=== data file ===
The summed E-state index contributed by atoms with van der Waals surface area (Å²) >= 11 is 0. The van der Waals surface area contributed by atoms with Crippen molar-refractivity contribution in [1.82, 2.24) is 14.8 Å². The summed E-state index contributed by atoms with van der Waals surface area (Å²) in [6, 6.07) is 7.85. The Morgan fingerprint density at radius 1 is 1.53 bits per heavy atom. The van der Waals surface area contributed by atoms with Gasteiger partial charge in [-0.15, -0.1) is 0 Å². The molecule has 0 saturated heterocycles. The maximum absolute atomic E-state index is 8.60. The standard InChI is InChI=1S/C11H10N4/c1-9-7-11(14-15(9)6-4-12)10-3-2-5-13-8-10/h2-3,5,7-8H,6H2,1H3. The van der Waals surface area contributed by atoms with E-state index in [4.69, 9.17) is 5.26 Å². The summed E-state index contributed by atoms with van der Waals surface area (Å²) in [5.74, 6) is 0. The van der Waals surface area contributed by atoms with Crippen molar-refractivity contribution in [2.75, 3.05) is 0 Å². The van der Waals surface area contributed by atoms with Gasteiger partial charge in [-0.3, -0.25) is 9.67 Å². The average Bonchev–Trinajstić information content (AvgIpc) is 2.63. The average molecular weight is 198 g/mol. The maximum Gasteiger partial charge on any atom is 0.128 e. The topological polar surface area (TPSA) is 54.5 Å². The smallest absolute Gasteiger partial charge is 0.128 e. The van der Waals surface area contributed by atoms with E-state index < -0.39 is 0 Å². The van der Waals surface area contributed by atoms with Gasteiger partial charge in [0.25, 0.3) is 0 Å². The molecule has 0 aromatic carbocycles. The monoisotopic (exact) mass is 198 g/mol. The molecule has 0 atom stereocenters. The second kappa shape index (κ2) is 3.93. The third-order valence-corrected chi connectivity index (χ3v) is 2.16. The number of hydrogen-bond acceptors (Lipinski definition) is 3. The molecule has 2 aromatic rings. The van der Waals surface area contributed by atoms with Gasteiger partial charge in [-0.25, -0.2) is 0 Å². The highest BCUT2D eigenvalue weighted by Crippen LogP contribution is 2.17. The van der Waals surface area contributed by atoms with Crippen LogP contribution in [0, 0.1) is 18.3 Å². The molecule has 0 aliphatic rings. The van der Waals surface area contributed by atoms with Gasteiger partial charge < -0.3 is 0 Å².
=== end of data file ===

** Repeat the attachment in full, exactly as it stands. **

The summed E-state index contributed by atoms with van der Waals surface area (Å²) >= 11 is 0. The van der Waals surface area contributed by atoms with Crippen molar-refractivity contribution in [1.82, 2.24) is 14.8 Å². The summed E-state index contributed by atoms with van der Waals surface area (Å²) in [6, 6.07) is 7.85. The Morgan fingerprint density at radius 1 is 1.53 bits per heavy atom. The van der Waals surface area contributed by atoms with Gasteiger partial charge in [-0.15, -0.1) is 0 Å². The molecule has 0 saturated heterocycles. The maximum absolute atomic E-state index is 8.60. The standard InChI is InChI=1S/C11H10N4/c1-9-7-11(14-15(9)6-4-12)10-3-2-5-13-8-10/h2-3,5,7-8H,6H2,1H3. The van der Waals surface area contributed by atoms with E-state index in [4.69, 9.17) is 5.26 Å². The summed E-state index contributed by atoms with van der Waals surface area (Å²) in [5.74, 6) is 0. The van der Waals surface area contributed by atoms with Crippen molar-refractivity contribution in [2.75, 3.05) is 0 Å². The van der Waals surface area contributed by atoms with Gasteiger partial charge in [-0.3, -0.25) is 9.67 Å². The average Bonchev–Trinajstić information content (AvgIpc) is 2.63. The average molecular weight is 198 g/mol. The maximum Gasteiger partial charge on any atom is 0.128 e. The topological polar surface area (TPSA) is 54.5 Å². The smallest absolute Gasteiger partial charge is 0.128 e. The van der Waals surface area contributed by atoms with E-state index < -0.39 is 0 Å². The van der Waals surface area contributed by atoms with Gasteiger partial charge in [0.25, 0.3) is 0 Å². The molecule has 0 aromatic carbocycles. The monoisotopic (exact) mass is 198 g/mol. The molecule has 0 atom stereocenters. The second kappa shape index (κ2) is 3.93. The third-order valence-corrected chi connectivity index (χ3v) is 2.16. The number of hydrogen-bond acceptors (Lipinski definition) is 3. The molecule has 2 aromatic rings. The van der Waals surface area contributed by atoms with Gasteiger partial charge in [-0.25, -0.2) is 0 Å². The highest BCUT2D eigenvalue weighted by Crippen LogP contribution is 2.17. The van der Waals surface area contributed by atoms with Crippen LogP contribution in [0, 0.1) is 18.3 Å². The molecule has 0 aliphatic rings. The van der Waals surface area contributed by atoms with Gasteiger partial charge < -0.3 is 0 Å².